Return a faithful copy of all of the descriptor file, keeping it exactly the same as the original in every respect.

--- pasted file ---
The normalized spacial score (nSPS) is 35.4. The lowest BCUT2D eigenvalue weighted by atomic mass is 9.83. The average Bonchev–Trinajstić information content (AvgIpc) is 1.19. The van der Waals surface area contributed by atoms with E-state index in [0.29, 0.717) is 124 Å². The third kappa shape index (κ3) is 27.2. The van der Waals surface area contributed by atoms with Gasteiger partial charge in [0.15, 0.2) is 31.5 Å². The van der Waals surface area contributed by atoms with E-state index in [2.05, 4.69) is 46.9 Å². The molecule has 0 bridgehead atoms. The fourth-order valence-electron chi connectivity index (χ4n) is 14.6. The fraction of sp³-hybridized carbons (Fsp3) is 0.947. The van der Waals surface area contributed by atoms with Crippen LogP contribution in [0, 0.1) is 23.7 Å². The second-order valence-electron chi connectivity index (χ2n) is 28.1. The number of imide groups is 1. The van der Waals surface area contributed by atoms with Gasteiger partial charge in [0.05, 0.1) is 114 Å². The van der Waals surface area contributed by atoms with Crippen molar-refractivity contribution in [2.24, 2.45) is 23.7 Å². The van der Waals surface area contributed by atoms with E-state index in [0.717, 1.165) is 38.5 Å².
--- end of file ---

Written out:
The normalized spacial score (nSPS) is 35.4. The lowest BCUT2D eigenvalue weighted by atomic mass is 9.83. The average Bonchev–Trinajstić information content (AvgIpc) is 1.19. The van der Waals surface area contributed by atoms with E-state index in [0.29, 0.717) is 124 Å². The third kappa shape index (κ3) is 27.2. The van der Waals surface area contributed by atoms with Gasteiger partial charge in [0.15, 0.2) is 31.5 Å². The van der Waals surface area contributed by atoms with E-state index in [2.05, 4.69) is 46.9 Å². The molecule has 0 bridgehead atoms. The fourth-order valence-electron chi connectivity index (χ4n) is 14.6. The fraction of sp³-hybridized carbons (Fsp3) is 0.947. The van der Waals surface area contributed by atoms with Crippen LogP contribution in [0, 0.1) is 23.7 Å². The second-order valence-electron chi connectivity index (χ2n) is 28.1. The number of imide groups is 1. The van der Waals surface area contributed by atoms with Gasteiger partial charge in [0.05, 0.1) is 114 Å². The van der Waals surface area contributed by atoms with Crippen molar-refractivity contribution in [2.24, 2.45) is 23.7 Å². The van der Waals surface area contributed by atoms with E-state index in [0.717, 1.165) is 38.5 Å².